Revealed is pianist Gina Leneé's second album produced by Grammy-winner Will Ackerman and co-produced, engineered, and mastered by Tom Eaton. All but one track was composed by the artist (the exception being her cover of the famous romantic ballad "On the Wings of Love'). As would be expected of an Imaginary Road Studio effort, many of the IR's usual suspects are present in varying roles: Charlie Bisharat (violin), Premik Russell Tubbs (soprano sax and EWI), Jeff Haynes (percussion), Eugene Friesen (cello) Jeff Oster (flugelhorn) as well as Ackerman (acoustic guitar) and Eaton (electric bass). As she showed on Red Diamonds, Leneé displays a deft touch and superb control of nuance and tone, and never allowing her playing to exhibit meaningless artifice or unnecessary pyrotechnics. The guest artists are used sparingly, but as one would expect, their talents contribute to the overall aesthetic of the album whenever they do appear on a song.
Whereas Red Diamonds focused on melodies glowing with soft shadings of romance, Revealed's sound tends to evoke a more pensive, somber mood on most tracks, making the album more reflective and even, perhaps, meditative. Leneé's playing style is not truly minimalist, but tends to be more sparse than some of her contemporaries. And boy, does she make every note count. The prevailing mood of introspection is immediately discerned on the opening "Undeniable" on which Leneé is joined by Oster who colors the tune with a soft glow of jazz/blues. "Finding Me Again" continues the reflective aspect of the first song, albeit with a slightly warmer melodic approach. Leneé's playing on this song flows nicely, as if a river wending its way through the countryside under a twilight's amber-shaded sky.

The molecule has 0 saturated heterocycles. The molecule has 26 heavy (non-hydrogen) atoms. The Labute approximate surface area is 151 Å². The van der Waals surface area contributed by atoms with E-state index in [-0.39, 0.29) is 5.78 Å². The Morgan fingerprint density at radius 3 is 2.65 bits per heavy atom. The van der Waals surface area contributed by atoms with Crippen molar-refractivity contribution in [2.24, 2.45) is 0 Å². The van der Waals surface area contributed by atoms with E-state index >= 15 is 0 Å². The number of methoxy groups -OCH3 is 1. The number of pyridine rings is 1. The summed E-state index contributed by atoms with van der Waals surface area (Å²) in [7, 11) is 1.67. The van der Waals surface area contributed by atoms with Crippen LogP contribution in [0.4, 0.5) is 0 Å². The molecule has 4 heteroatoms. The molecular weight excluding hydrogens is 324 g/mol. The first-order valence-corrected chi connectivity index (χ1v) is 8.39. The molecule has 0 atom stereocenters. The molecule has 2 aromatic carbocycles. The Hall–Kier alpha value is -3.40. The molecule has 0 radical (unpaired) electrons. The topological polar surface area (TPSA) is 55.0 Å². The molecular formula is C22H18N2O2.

Before delving into a few more of the songs, it's important to quote some of the artist's liner notes, which go a long way to explain the overall tone and mood of Revealed. "Revealed is a musical dedication to empower YOU, the listener, in the darkest moments when pain, rejection, self-doubt and isolation weakens your spirit and leaves you the most vulnerable." You can understand, now, why the main thrust of the album is a musical portrait of self-exploration and a balancing act of somber melancholy as well as a show of subtle strength. "I Want to Get Closer" exemplifies this duality as the song traverses the opening somberness with a palpable climb to subtle drama, characterized by not just Leneé's piano but Tubbs' softly soaring sax playing. On "Over," Bisharat's violin embellishes the piano melody with just the right amount of tenderness without injecting any sense of the maudlin or faux sentimentality. "Run Away With Me" is a lighter, cheerier tune, with a slightly sped-up tempo (in comparison to most of the songs on the album). Oster's horn work adds just the right amount of something extra, an element of romance to fuse with Leneé's piano lead.
Throughout the entirety of Revealed, what stands out to me is the depth of feeling and sincerity of emotion that Leneé brings to the fore. This is the work of a mature artist, someone who is quite comfortable in opening her soul to the listener, pouring out her memories as notes on the keyboard. As the winter approaches (for us in the northern climes, at least), here is an album that almost begs to be listened to as the days grow shorter, the nights grow colder, and the outside world slowly goes to sleep. So, set a fire in the hearth, pour yourself a glass of wine, dim the lights, and indulge in the richness that is Revealed.